2022 isn’t just an isolated one good season, he’s been building his scoring over the past three seasons, and in 2021 he gave you his first season where he averaged 100+ across all formats. During the 2021 season, he scored thirteen tons; five were above 120 and two higher than 135, including his best of 156. In addition, he had three more scores between 90-99. That’s 80% of his 90 or above scores last year. From a scoring basement, he had three scores under 70. All of these were when he copped a heavy tag. Closing out the season, he averaged 104.2
What makes Brayshaw such a good player is he scores in every column. He’s not dependent on just possessions or tackles to score well. Additionally, he has an elite workrate and endurance. This combination ensures he’s always in the game, even when the tags come. By the end of 2023, he’ll still be 23 and has eight years of topline performances. You can’t go wrong picking Brayshaw.Embed from Getty Images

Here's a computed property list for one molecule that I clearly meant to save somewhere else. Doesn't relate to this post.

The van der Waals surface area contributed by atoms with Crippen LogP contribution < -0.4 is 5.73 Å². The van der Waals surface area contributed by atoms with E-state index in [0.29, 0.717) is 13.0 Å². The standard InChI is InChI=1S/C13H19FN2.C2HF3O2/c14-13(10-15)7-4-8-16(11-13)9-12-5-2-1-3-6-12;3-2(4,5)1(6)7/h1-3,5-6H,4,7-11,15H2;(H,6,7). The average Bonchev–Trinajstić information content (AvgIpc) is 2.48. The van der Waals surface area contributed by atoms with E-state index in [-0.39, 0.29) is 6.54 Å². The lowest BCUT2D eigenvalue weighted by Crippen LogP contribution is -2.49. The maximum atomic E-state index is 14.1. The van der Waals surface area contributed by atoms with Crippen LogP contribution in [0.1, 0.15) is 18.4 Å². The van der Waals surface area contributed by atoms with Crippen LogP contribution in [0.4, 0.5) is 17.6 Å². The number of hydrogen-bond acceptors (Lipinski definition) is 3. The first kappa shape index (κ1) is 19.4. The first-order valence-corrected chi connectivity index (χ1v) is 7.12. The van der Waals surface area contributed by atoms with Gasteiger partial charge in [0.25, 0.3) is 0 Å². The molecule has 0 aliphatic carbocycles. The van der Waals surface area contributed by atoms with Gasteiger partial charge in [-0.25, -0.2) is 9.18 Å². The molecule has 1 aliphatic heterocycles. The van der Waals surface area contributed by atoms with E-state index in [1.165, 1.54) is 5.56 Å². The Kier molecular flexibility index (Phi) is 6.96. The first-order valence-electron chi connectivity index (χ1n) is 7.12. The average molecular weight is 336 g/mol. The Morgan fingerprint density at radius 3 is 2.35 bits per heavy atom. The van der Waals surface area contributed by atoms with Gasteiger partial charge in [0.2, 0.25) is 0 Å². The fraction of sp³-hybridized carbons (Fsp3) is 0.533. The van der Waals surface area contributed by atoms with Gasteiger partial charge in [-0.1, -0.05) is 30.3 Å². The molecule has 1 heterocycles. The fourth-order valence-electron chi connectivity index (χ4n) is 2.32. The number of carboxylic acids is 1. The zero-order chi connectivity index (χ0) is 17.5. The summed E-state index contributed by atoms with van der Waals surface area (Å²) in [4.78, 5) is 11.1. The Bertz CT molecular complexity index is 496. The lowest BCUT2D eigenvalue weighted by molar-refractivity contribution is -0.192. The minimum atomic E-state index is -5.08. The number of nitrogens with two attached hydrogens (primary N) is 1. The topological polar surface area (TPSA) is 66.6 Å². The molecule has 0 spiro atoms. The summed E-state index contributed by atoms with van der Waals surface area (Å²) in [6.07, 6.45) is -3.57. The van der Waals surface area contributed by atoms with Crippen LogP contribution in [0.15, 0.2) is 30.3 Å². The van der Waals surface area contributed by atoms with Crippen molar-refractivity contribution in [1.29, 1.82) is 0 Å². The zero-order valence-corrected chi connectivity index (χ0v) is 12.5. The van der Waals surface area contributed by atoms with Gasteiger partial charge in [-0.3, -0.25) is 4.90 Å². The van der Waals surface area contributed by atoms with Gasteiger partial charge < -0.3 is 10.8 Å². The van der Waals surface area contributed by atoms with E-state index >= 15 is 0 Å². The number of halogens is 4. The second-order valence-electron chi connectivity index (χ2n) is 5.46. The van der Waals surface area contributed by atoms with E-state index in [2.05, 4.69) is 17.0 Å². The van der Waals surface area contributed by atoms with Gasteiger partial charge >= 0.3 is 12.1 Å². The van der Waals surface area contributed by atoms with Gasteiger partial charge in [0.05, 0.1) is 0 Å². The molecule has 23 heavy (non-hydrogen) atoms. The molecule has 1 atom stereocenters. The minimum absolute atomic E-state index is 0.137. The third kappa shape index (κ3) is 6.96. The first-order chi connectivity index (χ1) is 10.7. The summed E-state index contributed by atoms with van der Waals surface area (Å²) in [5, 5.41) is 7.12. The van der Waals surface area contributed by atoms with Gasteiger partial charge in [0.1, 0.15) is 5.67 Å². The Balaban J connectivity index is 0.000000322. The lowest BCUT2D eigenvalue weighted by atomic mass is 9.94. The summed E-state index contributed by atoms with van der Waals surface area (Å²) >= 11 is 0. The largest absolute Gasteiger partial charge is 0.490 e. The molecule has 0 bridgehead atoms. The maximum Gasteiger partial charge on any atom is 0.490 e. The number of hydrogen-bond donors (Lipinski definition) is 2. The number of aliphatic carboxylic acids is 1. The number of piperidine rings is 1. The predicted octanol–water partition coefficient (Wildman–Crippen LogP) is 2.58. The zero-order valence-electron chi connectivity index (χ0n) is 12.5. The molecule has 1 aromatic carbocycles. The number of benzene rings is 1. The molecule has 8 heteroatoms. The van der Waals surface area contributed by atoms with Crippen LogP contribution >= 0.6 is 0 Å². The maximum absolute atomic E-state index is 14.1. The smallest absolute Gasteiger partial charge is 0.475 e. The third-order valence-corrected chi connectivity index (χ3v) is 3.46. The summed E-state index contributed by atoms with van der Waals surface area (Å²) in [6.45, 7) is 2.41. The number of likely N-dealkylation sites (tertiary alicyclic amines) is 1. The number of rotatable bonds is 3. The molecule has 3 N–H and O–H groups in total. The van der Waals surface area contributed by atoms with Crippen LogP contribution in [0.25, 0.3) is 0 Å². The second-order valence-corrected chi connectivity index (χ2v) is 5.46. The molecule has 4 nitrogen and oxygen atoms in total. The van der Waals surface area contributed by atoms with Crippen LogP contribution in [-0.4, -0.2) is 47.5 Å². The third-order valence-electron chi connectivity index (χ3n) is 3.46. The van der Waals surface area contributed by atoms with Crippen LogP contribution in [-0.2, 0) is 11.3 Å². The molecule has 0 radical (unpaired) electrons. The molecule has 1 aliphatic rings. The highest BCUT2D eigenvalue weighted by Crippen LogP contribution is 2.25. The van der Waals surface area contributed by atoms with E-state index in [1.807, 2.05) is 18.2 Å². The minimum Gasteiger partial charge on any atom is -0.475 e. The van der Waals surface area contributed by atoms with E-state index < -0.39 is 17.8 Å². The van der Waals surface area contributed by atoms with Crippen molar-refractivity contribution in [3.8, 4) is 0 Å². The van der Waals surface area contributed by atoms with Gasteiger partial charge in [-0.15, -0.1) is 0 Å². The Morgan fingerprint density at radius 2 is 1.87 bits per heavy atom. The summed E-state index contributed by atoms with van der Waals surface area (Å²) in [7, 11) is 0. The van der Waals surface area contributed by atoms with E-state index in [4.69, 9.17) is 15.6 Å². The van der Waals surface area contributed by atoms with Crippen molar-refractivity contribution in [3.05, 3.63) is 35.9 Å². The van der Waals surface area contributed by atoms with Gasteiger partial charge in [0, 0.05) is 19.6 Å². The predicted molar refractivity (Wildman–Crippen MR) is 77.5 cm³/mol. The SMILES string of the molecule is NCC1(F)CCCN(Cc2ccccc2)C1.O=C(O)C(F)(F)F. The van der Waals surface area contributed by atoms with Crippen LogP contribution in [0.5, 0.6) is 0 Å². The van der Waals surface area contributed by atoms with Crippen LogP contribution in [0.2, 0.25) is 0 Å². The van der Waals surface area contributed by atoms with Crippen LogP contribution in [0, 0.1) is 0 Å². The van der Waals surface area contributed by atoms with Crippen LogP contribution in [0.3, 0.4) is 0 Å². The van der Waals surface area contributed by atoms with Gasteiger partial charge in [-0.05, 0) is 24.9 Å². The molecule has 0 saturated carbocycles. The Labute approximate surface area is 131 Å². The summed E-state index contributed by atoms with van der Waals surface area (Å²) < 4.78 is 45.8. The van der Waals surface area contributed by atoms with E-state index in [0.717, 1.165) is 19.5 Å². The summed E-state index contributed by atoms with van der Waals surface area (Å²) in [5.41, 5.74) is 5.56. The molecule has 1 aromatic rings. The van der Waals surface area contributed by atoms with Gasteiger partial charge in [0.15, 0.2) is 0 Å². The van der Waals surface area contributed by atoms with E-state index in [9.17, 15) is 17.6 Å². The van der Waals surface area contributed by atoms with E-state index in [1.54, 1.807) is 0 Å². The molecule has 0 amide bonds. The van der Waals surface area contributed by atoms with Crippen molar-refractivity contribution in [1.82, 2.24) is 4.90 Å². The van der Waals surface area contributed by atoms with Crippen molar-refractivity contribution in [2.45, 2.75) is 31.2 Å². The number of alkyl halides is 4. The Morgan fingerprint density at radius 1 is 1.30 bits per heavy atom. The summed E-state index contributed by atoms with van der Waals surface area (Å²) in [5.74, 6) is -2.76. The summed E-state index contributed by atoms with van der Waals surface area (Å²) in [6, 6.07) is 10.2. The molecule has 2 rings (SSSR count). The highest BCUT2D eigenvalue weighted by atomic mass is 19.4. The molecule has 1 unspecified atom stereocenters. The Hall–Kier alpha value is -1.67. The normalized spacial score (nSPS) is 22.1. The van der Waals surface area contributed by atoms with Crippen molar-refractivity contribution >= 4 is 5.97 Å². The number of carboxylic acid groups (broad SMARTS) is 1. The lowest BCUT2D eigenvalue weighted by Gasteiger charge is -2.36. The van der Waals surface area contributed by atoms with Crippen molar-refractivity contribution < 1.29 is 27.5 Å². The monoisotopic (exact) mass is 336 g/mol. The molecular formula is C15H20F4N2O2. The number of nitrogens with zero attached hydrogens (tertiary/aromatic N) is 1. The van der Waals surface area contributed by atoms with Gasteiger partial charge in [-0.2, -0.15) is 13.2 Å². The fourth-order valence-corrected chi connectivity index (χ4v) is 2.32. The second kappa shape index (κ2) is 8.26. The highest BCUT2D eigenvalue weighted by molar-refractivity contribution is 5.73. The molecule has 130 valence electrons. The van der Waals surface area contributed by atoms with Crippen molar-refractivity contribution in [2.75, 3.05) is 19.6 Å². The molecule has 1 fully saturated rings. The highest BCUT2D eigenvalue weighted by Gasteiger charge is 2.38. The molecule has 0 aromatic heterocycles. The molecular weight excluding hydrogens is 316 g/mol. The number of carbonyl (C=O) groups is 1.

Bailey Smith flew out of the blocks for keeper coaches last season with a 154 against the reigning premiers, Melbourne. By the time the 2022 season was done, he’d scored eleven tons from sixteen matches, including 131, 147 & the already mentioned 154. He also had two additional scores of 90+ and only fell under the 90 mark in just three games. In 81% of games last year, he scored 92 or above.
It was what he did between rounds 1-10, where he averaged 118.4, that has keeper coaches the most excited. At just 22 with scoring potential like that, he’s already got the capacity to be one of the best premium picks in the game. Throw in that he’s got the opportunity to take on a greater inside midfielder role with the departure of Josh Dunkley, and it’s seemingly all upside.
Last year Bailey gained forward status, and if you played using AFLFantasy or Sportdeck as your drafting platform, you got an absolute bonus getting a guy with top-eight midfield potential. You might get lucky and see it again in 2023 or another year.Embed from Getty Images
Not many players have the proven scoring of being able to go back to back in averaging 110 or higher. Callum Mills is one of those players. At 25 years of age